Thursday, December 23, 2010

Snow tango for the goddess!
Snow slips with a swish as the shrouded shrub
scatters its icy Burdon silently upon the frozen ground.
All hail the sun’s return”
Carefully, I place each foot upon the snowy path as I move slowly through the garden. I arrive teetering at the rowan tree. Here, the snow is a treacherous undulating icy swirl, polished by my feet as I have stood twice daily in this spot since the snow first fell. I shift my feet to find a better grip.
On the main road half a mile away, early morning commuter traffic swooshes its way to work. In a tree ahead of me, a magpie clatters, from further along the gardens, another responds and then they syncopate a rival’s duet, punctuated by the chich-chich-chich-chich of a bad tempered robin.
Behind me, great wings flutter vigorously through the snow laden boughs. A rustle, a slipping sliding sound and something falls and is heard no more. All is quiet save the gentle drip-drip-drip of snow melting and falling from leaves rocked by a soft wind.
Wings beat purposefully against harder objects; small rustlings give way to another fall of iced powder. I get a sense that I am surrounded by the watchful silent birds. I wait.
Overhead, the sound of a muffled plane moves slowly as though with difficulty through viscous air. The metal bird connects place to far-flung place. I become aware that I am not alone. Like a necklace of watchers and listeners, others stand and wait. ON hills, in humble back gardens, overlooking the sea, amongst the trees, friends and strangers are waiting with me to welcome in the sun’s return. Our purpose connects us. We are a tribe.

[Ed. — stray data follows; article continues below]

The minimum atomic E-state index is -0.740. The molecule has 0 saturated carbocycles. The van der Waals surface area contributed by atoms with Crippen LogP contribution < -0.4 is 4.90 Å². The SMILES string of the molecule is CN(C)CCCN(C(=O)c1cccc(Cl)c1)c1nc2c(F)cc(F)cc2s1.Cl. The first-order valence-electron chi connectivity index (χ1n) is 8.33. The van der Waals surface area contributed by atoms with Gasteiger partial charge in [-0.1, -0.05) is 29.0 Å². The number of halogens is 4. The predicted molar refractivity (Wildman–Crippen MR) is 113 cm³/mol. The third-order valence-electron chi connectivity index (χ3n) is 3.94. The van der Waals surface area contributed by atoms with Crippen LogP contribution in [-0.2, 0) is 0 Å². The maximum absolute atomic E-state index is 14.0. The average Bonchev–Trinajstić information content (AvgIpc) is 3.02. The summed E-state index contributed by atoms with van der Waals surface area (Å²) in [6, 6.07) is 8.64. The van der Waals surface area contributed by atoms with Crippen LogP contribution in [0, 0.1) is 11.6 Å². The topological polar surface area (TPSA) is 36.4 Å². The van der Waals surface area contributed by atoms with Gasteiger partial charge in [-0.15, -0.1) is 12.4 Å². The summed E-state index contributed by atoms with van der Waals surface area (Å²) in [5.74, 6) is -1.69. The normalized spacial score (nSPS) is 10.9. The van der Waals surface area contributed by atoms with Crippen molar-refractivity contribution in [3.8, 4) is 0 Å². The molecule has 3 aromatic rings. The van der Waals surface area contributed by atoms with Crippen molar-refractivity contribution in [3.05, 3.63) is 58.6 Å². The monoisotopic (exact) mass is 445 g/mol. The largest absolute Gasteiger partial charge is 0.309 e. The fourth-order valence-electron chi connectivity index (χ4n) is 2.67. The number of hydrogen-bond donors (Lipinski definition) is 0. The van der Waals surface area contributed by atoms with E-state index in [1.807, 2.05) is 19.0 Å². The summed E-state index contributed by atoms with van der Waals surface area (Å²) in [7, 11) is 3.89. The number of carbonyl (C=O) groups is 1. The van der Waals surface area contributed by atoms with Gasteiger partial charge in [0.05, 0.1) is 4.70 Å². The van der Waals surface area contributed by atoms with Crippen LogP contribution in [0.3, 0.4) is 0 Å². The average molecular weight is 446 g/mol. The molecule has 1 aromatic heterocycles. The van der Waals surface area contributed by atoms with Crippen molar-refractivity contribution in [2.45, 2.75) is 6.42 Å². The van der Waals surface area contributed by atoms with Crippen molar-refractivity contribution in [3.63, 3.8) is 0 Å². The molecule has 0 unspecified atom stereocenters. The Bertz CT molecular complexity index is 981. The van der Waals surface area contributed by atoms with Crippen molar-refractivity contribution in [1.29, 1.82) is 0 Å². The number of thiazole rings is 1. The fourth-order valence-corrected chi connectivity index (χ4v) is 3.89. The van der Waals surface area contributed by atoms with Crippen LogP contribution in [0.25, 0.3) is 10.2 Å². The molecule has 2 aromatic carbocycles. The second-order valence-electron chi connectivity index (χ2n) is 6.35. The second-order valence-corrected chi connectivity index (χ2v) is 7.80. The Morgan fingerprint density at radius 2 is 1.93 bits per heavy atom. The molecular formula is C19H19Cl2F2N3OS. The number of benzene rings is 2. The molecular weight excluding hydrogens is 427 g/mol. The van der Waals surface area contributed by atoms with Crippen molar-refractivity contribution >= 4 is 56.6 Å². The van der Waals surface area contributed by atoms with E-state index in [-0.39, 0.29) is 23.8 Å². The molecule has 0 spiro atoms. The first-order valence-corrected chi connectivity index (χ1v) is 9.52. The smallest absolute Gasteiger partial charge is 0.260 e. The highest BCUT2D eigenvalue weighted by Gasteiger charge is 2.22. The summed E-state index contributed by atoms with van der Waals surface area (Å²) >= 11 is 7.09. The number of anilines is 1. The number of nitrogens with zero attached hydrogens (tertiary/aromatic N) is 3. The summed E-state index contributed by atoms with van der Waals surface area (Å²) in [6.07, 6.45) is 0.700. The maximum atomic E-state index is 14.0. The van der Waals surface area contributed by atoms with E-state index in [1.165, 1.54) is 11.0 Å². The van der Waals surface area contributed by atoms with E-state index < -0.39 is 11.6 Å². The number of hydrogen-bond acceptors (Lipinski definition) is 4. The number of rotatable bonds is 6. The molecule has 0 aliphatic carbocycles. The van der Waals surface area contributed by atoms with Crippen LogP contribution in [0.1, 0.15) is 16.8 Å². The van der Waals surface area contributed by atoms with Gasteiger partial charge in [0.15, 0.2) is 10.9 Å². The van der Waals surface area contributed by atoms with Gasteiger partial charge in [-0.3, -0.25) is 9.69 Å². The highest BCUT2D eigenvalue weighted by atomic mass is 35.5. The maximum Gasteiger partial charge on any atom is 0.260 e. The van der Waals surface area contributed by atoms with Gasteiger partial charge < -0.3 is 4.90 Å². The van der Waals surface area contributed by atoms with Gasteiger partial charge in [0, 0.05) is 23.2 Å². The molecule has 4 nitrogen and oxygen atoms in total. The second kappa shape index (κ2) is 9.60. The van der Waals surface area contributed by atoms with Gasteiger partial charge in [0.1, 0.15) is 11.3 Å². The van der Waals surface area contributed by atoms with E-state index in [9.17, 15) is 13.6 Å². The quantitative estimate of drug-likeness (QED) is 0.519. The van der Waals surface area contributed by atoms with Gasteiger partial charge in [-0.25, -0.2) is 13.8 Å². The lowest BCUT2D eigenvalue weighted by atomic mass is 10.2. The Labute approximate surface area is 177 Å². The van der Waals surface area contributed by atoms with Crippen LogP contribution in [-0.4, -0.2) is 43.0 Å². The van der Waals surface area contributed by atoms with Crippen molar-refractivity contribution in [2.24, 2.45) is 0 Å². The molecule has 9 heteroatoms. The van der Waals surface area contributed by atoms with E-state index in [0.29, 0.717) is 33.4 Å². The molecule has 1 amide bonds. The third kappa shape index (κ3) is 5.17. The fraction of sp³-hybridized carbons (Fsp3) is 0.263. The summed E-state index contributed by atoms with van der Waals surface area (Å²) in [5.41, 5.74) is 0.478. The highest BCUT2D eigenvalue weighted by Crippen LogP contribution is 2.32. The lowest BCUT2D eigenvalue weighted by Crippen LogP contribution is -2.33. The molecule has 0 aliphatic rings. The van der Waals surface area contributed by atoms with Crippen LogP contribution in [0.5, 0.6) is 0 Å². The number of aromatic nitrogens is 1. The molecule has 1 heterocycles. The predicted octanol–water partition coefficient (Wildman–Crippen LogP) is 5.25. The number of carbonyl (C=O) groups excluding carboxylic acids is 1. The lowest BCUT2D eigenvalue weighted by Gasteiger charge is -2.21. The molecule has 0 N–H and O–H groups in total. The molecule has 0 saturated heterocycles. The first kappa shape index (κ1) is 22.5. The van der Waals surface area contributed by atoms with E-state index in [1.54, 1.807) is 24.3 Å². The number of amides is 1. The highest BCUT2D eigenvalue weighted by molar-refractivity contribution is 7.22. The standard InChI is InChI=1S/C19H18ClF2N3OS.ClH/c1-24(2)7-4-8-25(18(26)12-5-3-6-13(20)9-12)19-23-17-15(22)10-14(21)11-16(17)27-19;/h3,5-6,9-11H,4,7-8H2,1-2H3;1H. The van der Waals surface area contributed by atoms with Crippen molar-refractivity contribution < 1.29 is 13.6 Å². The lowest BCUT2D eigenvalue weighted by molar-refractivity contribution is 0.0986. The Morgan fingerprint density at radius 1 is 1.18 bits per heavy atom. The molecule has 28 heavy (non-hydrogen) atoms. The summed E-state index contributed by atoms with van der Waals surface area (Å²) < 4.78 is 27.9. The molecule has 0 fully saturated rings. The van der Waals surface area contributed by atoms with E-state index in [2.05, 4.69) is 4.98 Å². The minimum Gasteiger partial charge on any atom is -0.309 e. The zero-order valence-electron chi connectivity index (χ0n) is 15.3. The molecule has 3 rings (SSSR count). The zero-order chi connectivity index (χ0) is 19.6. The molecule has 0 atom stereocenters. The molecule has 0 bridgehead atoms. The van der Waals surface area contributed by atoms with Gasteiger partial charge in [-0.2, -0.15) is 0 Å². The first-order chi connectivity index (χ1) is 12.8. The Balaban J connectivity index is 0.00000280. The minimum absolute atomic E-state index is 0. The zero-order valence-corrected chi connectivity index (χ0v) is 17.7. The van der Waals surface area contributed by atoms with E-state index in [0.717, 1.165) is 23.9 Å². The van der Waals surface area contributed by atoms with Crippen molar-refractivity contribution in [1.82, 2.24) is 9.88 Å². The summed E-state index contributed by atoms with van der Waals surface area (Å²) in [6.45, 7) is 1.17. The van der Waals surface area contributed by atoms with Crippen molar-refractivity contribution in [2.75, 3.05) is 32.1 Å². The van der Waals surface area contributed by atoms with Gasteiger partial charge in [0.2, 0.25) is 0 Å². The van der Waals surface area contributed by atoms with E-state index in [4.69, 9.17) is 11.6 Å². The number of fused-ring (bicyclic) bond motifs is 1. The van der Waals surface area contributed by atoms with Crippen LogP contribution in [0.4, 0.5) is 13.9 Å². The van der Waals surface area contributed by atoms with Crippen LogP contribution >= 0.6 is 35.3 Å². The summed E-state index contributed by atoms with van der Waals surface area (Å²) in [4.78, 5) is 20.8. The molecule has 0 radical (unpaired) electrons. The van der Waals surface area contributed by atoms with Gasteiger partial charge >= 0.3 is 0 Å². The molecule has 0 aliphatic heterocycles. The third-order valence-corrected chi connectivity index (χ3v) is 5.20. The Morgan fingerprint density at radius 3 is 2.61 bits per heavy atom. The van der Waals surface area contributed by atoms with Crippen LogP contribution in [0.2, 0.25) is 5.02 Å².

I wait. Slowly, helplessly, another branch releases its icy Burdon. Softly the watching creatures shift as I do, my boots grating loudly on the icy ground. The air lightens and a sharp little wind begins to blow from the east.

“One planet turning,
Circling on her path around the sun,
Mother Earth is calling her children home.
Let’s keep it burning
let’s keep the flame of hope alive
Make safe our journey through the storm.
Light is returning
although it seems the darkest hour
No one can hold back the dawn.”
And behind the clouds hidden by the tall buildings and the trees, I feel the sun move its way into the new day.
There is something about “allowing” I think as I stand in the new day. As the earth turns and the sun rises and the days grow slowly and imperceptibly longer, what is it that I need to allow? Allowing is not submitting, it’s purposefully giving permission for something to change.
“”Aha”” I say, as this message connects with the sulky one who resists everything she has no control over. Slowly I walk through the snow back to the house. My feet sing out as I walk, the sound rising inexorably up the octave and the alphabet as the snow changes from iced powdery through to shining slush and all points in between. The snow sings:
“Prub-prub-preb-preb, dreb-dreb, drib-drib.
Crug-crog-gred-crig, shlop-hslop, shlip-shlip,
Delighted by the song, I move back down the garden, finding the places where the sound changes so I can step and stamp my way through my own private dance
prub-dreb, prib-drib”, “crib-shlop, and “shlip-sheee!”. I am lost in my feet and the snow as I stamp out a tango for the goddess.
Oh but now my toes are frozen! It is time to stop, reluctantly I remember who and where I am. I execute some fancy steps, slip, swivel round and then right myself again. Was that a snort of mirth I heard, I wonder as I climb back into my kitchen to contemplate my personal ambrosia, porridge and peanut butter!


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